Rosewater is a science fiction masterpiece, highlighting a deeply personal narrative amidst a brilliantly rendered world in the near future. It’s part supernatural, part alien invasion, part societal collapse, and part spy novel, all rolled into one. It’s easy to get pulled into Thompson’s inventive storytelling and, when you’re done, you’ll be happy to find the newly released sequel waiting in the wings.
This is masterful storytelling, made so by the connection we have with the protagonist. Nothing is hidden from the reader, we see everything floating around in his mind as he seeks to discover what’s happening to his world. We know his past and the defining moments of his journey to the highly secretive service he’s employed by. Through him, we get to know secondary characters more than we normally would. By illustrating this unfettered connection with the human mind, the narrative opens up and makes you want to know everything about this version of the future.
With these unexplained abilities at the forefront, Rosewater becomes a superhero story of sorts, though our protagonist doesn’t use those powers to save the world for most of his life. This is the journey we don’t often see in superhero narratives. In his adolescence, he uses his powers to steal and cheat, gaining wealth, cars, and a girlfriend who’s attracted to his money. It’s not until much later, when his consciousness grows, that he realizes what he could be doing with his abilities. It’s a flawed, deeply human journey that feels more realistic than anything we’d see on the big screen.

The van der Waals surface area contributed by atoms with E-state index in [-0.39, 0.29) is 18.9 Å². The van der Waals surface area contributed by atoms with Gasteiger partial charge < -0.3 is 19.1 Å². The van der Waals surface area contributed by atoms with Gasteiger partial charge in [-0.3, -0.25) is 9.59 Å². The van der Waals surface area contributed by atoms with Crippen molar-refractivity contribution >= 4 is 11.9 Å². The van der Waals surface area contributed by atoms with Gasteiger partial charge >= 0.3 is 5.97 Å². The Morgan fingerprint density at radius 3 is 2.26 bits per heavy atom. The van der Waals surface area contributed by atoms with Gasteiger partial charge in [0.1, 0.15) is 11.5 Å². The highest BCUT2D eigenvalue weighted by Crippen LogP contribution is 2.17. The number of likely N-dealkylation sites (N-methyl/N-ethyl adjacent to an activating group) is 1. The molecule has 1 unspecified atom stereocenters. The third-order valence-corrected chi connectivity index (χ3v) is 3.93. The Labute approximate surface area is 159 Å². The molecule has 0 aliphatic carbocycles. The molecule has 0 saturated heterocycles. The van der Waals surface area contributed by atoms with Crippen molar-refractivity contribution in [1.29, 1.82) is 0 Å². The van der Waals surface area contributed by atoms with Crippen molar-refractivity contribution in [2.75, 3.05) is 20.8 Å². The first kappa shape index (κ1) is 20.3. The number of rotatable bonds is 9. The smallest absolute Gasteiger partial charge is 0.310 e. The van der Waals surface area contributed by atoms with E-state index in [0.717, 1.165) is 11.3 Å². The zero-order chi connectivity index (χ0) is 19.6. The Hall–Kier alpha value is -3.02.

World building is Thompson’s most impressive feat. Rosewater is a fascinating place, the result of an alien incursion that was explosive for a hot minute. We see the growth of this tiny, tentative establishment, moving from tent encampment to village to full-blown city with class structures, corruption, and somewhat tame zombies. The alien structure is always nearby and the flat acceptance by the masses makes for an enticing mystery to the reader. You desperately want to know what’s inside, why this is all happening, but that just isn’t of much interest to the characters.
If you haven’t experienced Rosewater, there’s no time like the present. You’ll be entranced, excited, and eager to find out what happens next.
NOTE: I was provided a free copy of this book via NetGalley in exchange for my honest, unbiased review.
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